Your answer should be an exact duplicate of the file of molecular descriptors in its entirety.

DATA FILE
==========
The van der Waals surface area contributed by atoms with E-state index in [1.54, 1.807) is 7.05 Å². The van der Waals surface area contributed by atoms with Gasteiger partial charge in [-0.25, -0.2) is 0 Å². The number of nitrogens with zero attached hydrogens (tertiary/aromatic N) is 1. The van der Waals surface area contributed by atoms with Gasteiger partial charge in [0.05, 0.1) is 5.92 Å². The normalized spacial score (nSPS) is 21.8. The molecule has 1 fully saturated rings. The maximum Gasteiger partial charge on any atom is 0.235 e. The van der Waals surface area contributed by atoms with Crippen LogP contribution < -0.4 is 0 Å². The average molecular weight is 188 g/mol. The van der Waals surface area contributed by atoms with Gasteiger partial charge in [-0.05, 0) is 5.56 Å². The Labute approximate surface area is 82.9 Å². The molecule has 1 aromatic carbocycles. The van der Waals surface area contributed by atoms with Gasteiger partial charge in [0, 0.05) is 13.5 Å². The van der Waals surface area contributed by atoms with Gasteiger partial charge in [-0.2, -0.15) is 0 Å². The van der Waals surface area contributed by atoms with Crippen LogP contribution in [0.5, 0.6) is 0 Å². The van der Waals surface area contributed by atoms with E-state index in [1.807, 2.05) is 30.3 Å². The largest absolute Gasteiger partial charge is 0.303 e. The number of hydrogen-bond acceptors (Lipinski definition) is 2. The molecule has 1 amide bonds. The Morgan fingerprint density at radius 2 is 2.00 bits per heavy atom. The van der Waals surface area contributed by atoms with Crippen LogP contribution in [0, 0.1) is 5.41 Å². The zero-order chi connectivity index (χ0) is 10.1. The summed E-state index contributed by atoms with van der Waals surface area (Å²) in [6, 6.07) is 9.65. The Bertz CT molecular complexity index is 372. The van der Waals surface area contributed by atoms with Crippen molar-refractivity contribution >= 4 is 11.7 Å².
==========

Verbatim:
The van der Waals surface area contributed by atoms with E-state index in [1.54, 1.807) is 7.05 Å². The van der Waals surface area contributed by atoms with Gasteiger partial charge in [-0.25, -0.2) is 0 Å². The number of nitrogens with zero attached hydrogens (tertiary/aromatic N) is 1. The van der Waals surface area contributed by atoms with Gasteiger partial charge in [0.05, 0.1) is 5.92 Å². The normalized spacial score (nSPS) is 21.8. The molecule has 1 fully saturated rings. The maximum Gasteiger partial charge on any atom is 0.235 e. The van der Waals surface area contributed by atoms with Crippen LogP contribution < -0.4 is 0 Å². The average molecular weight is 188 g/mol. The van der Waals surface area contributed by atoms with Gasteiger partial charge in [-0.05, 0) is 5.56 Å². The Labute approximate surface area is 82.9 Å². The molecule has 1 aromatic carbocycles. The van der Waals surface area contributed by atoms with Gasteiger partial charge in [0, 0.05) is 13.5 Å². The van der Waals surface area contributed by atoms with Gasteiger partial charge in [-0.2, -0.15) is 0 Å². The van der Waals surface area contributed by atoms with Crippen LogP contribution in [0.5, 0.6) is 0 Å². The van der Waals surface area contributed by atoms with E-state index in [1.807, 2.05) is 30.3 Å². The largest absolute Gasteiger partial charge is 0.303 e. The number of hydrogen-bond acceptors (Lipinski definition) is 2. The molecule has 1 amide bonds. The Morgan fingerprint density at radius 2 is 2.00 bits per heavy atom. The van der Waals surface area contributed by atoms with Crippen LogP contribution in [0, 0.1) is 5.41 Å². The zero-order chi connectivity index (χ0) is 10.1. The summed E-state index contributed by atoms with van der Waals surface area (Å²) in [6, 6.07) is 9.65. The Bertz CT molecular complexity index is 372. The van der Waals surface area contributed by atoms with Crippen molar-refractivity contribution >= 4 is 11.7 Å².